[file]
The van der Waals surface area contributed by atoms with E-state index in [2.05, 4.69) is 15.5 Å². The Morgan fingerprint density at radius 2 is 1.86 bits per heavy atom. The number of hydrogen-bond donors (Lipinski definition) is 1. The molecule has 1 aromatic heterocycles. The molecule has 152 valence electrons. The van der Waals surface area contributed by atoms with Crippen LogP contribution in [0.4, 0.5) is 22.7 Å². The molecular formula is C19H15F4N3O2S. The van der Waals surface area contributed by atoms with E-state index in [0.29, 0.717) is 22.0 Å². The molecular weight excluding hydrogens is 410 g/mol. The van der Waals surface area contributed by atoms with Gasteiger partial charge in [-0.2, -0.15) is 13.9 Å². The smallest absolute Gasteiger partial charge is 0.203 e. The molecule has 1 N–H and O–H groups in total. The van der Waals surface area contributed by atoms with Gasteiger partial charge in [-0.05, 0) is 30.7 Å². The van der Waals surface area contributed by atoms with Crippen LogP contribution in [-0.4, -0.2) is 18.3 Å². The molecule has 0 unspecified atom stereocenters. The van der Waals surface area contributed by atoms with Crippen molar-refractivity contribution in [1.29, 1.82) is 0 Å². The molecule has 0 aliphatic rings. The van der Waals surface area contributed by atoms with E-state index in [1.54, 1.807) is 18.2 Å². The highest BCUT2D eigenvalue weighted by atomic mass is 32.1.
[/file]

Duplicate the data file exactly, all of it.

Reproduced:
The van der Waals surface area contributed by atoms with E-state index in [2.05, 4.69) is 15.5 Å². The Morgan fingerprint density at radius 2 is 1.86 bits per heavy atom. The number of hydrogen-bond donors (Lipinski definition) is 1. The molecule has 1 aromatic heterocycles. The molecule has 152 valence electrons. The van der Waals surface area contributed by atoms with Crippen LogP contribution in [0.4, 0.5) is 22.7 Å². The molecular formula is C19H15F4N3O2S. The van der Waals surface area contributed by atoms with E-state index in [0.29, 0.717) is 22.0 Å². The molecular weight excluding hydrogens is 410 g/mol. The van der Waals surface area contributed by atoms with Gasteiger partial charge in [-0.2, -0.15) is 13.9 Å². The smallest absolute Gasteiger partial charge is 0.203 e. The molecule has 1 N–H and O–H groups in total. The van der Waals surface area contributed by atoms with Gasteiger partial charge in [-0.05, 0) is 30.7 Å². The van der Waals surface area contributed by atoms with Crippen LogP contribution in [-0.4, -0.2) is 18.3 Å². The molecule has 0 unspecified atom stereocenters. The van der Waals surface area contributed by atoms with Crippen molar-refractivity contribution in [1.29, 1.82) is 0 Å². The molecule has 0 aliphatic rings. The van der Waals surface area contributed by atoms with E-state index in [1.54, 1.807) is 18.2 Å². The highest BCUT2D eigenvalue weighted by atomic mass is 32.1.